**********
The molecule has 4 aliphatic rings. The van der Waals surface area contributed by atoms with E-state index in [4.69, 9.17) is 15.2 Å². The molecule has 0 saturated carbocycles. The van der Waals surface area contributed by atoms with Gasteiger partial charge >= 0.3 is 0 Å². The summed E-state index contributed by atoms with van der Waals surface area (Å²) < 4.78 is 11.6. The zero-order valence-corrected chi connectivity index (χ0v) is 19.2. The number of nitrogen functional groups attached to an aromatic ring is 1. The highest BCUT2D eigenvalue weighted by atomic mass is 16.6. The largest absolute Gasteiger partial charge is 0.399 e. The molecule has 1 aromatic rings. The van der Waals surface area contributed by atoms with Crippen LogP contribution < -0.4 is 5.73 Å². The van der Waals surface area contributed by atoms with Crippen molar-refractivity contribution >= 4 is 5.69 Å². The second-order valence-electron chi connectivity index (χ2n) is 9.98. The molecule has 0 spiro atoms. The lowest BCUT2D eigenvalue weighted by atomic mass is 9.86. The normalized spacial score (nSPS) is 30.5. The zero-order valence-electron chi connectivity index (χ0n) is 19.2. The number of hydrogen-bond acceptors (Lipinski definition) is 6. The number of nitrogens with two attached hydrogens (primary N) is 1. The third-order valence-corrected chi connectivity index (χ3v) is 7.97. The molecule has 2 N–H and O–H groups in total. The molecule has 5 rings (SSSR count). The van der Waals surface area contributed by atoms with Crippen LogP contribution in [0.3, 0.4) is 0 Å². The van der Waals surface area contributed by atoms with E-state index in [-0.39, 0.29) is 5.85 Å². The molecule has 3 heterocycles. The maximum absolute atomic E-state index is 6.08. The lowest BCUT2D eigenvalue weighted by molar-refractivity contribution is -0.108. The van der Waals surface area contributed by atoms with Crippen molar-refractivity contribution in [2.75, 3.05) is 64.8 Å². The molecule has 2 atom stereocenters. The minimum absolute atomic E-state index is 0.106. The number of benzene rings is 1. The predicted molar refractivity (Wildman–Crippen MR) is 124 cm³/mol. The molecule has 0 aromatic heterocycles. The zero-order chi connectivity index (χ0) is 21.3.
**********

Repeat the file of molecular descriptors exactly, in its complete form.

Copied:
The molecule has 4 aliphatic rings. The van der Waals surface area contributed by atoms with E-state index in [4.69, 9.17) is 15.2 Å². The molecule has 0 saturated carbocycles. The van der Waals surface area contributed by atoms with Gasteiger partial charge >= 0.3 is 0 Å². The summed E-state index contributed by atoms with van der Waals surface area (Å²) < 4.78 is 11.6. The zero-order valence-corrected chi connectivity index (χ0v) is 19.2. The number of nitrogen functional groups attached to an aromatic ring is 1. The highest BCUT2D eigenvalue weighted by atomic mass is 16.6. The largest absolute Gasteiger partial charge is 0.399 e. The molecule has 1 aromatic rings. The van der Waals surface area contributed by atoms with Crippen LogP contribution < -0.4 is 5.73 Å². The van der Waals surface area contributed by atoms with Crippen molar-refractivity contribution >= 4 is 5.69 Å². The second-order valence-electron chi connectivity index (χ2n) is 9.98. The molecule has 0 spiro atoms. The lowest BCUT2D eigenvalue weighted by atomic mass is 9.86. The normalized spacial score (nSPS) is 30.5. The zero-order valence-electron chi connectivity index (χ0n) is 19.2. The number of hydrogen-bond acceptors (Lipinski definition) is 6. The number of nitrogens with two attached hydrogens (primary N) is 1. The third-order valence-corrected chi connectivity index (χ3v) is 7.97. The molecule has 2 N–H and O–H groups in total. The molecule has 5 rings (SSSR count). The van der Waals surface area contributed by atoms with Crippen LogP contribution in [0.3, 0.4) is 0 Å². The van der Waals surface area contributed by atoms with E-state index in [-0.39, 0.29) is 5.85 Å². The molecule has 3 heterocycles. The maximum absolute atomic E-state index is 6.08. The lowest BCUT2D eigenvalue weighted by molar-refractivity contribution is -0.108. The van der Waals surface area contributed by atoms with Crippen molar-refractivity contribution in [2.75, 3.05) is 64.8 Å². The molecule has 2 atom stereocenters. The minimum absolute atomic E-state index is 0.106. The number of benzene rings is 1. The predicted molar refractivity (Wildman–Crippen MR) is 124 cm³/mol. The molecule has 0 aromatic heterocycles. The zero-order chi connectivity index (χ0) is 21.3.